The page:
How did it happen that the West forgot how to build aircraft carriers
Aircraft carriers are deservedly the pride of the US Navy. No other country has so many AUGs capable of projecting the full "power of American democracy" almost anywhere in the world. Former "ruler of the seas" Great Britain is building its second aircraft carrier. However, the tiny coronavirus showed that a ship with a displacement of 100 thousand tons instantly turns into a floating hospital, and hypersonic missiles make it a great target from a formidable weapon.
Already this is enough to think about whether it is worth getting involved with the construction of aircraft-carrying ships, which cost crazy money and then require constant expensive repairs? By the way, this question is periodically raised by military experts in the United States itself, who believe that it is advisable to reduce the number of AUG. And they have good reasons for this.
Despite the fact that in the US Navy there are 10 aircraft carriers formally in service and one more is in trial operation, last year there was such a situation that only 1 of them was actually combat-ready. It was the CVN-72 Abraham Lincoln on watch in the Middle East. At the same time CVN-77 "George Bush", CVN-73 "George Washington", CVN-71 "Theodore Roosevelt", CVN-76 "Ronald Reagan", CVN-70 "Carl Vinson", CVN-69 "Dwight Eisenhower" "And CVN-68" Nimitz "were undergoing a major overhaul, which, by the way, costs taxpayers a pretty penny. The John C. Stennis was getting ready for a major overhaul, and the Harry Truman was already replacing the Abraham Lincoln, but it had a serious accident along the way.
To repair the electrical circuits, the aircraft carrier had to be deployed back to the base, and the entire escort group followed. It turns out that it is not very effective to drive the entire AUG for the sake of one lead ship, but there is no other way. For the urgent repair of the Truman, workers had to be relocated from other aircraft-carrying giants, which slowed down their maintenance.
With the promising CVN-78 Gerald R. Ford, the story is even more complicated. The ship is constantly haunted by the consequences of design flaws. It took several months to replace the propeller shaft bearings on the already launched aircraft carrier. Then it turned out that only 2 of the 11 elevators that carry ammunition to the deck could operate at the same time. An advanced electromagnetic catapult constantly malfunctions: the manufacturer promised that a failure can occur no more than once every 4166 take-offs, but in reality it happens every 370 take-offs. The efficiency of the aerofinisher also turned out to be ten times lower than the declared one.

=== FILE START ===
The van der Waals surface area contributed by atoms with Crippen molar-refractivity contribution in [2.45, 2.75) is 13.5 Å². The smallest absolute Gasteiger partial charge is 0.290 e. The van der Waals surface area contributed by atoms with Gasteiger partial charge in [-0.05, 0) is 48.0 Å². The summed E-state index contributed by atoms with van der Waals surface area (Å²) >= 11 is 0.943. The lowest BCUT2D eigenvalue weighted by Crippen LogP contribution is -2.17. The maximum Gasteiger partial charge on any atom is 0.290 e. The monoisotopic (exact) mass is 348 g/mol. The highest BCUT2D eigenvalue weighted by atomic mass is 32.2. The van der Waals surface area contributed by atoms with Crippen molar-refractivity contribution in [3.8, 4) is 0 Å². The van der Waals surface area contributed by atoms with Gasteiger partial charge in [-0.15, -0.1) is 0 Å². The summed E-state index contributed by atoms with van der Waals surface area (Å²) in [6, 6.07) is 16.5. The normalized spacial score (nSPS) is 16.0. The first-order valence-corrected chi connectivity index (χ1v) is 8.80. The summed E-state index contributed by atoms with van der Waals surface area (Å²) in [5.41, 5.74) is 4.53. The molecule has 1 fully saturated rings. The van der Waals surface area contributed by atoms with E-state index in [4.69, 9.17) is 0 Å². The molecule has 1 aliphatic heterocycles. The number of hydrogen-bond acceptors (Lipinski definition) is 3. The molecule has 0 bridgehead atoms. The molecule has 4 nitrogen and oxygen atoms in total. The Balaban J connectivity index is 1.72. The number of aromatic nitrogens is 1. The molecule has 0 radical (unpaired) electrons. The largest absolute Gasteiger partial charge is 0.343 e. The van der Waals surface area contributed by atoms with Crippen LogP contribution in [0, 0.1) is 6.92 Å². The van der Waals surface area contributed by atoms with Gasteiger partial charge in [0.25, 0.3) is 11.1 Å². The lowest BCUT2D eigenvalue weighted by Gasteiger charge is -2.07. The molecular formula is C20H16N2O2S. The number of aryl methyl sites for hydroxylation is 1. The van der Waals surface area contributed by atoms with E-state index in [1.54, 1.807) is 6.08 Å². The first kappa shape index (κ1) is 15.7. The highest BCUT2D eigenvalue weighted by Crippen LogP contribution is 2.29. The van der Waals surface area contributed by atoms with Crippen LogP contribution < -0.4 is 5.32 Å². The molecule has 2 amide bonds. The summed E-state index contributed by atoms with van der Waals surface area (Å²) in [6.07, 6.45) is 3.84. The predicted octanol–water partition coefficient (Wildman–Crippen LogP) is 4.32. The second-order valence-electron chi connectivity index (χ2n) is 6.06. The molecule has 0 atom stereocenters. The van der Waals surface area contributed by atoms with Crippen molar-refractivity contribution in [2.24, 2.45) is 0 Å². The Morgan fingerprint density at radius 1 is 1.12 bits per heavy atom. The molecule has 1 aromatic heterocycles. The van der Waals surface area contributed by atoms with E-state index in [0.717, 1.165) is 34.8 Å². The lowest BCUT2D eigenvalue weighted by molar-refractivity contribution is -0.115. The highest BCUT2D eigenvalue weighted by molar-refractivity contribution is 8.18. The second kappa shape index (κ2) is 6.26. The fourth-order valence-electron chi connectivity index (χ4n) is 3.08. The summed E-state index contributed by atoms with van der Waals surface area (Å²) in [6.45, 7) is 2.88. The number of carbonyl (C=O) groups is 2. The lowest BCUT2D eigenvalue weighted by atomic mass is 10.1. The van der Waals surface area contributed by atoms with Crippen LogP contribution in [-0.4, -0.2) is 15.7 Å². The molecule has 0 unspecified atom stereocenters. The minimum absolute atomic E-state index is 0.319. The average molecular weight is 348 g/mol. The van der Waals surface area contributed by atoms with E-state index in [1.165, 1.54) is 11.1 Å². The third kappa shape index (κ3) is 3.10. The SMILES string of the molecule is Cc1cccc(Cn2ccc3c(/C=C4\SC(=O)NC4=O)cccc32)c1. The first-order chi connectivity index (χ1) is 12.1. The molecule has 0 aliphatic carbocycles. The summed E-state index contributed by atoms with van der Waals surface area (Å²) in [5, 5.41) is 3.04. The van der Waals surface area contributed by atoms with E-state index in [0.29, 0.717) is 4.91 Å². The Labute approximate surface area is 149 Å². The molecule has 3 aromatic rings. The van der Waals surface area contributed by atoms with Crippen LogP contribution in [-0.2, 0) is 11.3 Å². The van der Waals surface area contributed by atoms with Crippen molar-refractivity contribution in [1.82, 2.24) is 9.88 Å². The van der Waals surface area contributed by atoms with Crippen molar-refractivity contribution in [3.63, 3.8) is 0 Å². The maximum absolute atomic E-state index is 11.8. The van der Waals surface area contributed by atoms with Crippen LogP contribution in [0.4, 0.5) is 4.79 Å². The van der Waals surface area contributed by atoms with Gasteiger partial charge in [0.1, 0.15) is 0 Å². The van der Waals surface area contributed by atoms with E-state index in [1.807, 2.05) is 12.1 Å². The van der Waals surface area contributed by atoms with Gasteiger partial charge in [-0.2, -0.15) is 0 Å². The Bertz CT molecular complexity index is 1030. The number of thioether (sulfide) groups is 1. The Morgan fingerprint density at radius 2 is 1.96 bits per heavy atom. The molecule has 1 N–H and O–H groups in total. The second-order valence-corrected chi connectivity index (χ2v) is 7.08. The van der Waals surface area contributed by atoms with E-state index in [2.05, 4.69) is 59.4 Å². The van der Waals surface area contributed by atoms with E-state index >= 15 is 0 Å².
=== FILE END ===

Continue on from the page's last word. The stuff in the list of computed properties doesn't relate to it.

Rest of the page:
As a result, Ford has grown in value due to constant improvements from $ 12,8 billion to $ 15. And this is not the limit. The ship is still undergoing experimental tests, its wing has not yet been formed. By the way, it is rather curious that for themselves the Americans left the proven Super Hornet fighter-bombers for themselves, and the vaunted F-35s are supplied to the British.
The British have no less problems with aircraft carriers. The lead ship in the series of the two, Queen Elizabeth, leaked shortly after being transferred to the United Kingdom Navy in 2017. It had to be returned to dry dock and refurbished for six months. In addition to the leak, a shaft defect was also found. In 2019, the problems were repeated: the aircraft carrier again began to "slurp" the sea water.
At the same time, British ships are much more modest in terms of capabilities than American ones: a displacement of only 65 thousand tons, a gas turbine power plant, an air wing consists of only 24 vertical takeoff and landing aircraft and 18 helicopters, so there is no catapult or an aerofinisher. Because of this, there are no AWACS aircraft on board, the role of which is played by helicopters.
In the end, it turns out that having aircraft carriers in your fleet is very prestigious, but very expensive and problematic, and the practicality of their actual use raises some doubts. There are also questions about quality: have the two great maritime powers, the United States and Great Britain, forgotten how to build good ships? Or did it happen here that a long-term construction is not only a shame for the manufacturer, but also quite profitable?
- Author: Sergey Marzhetsky
- Photos used: Brian Burnell / wikimedia.org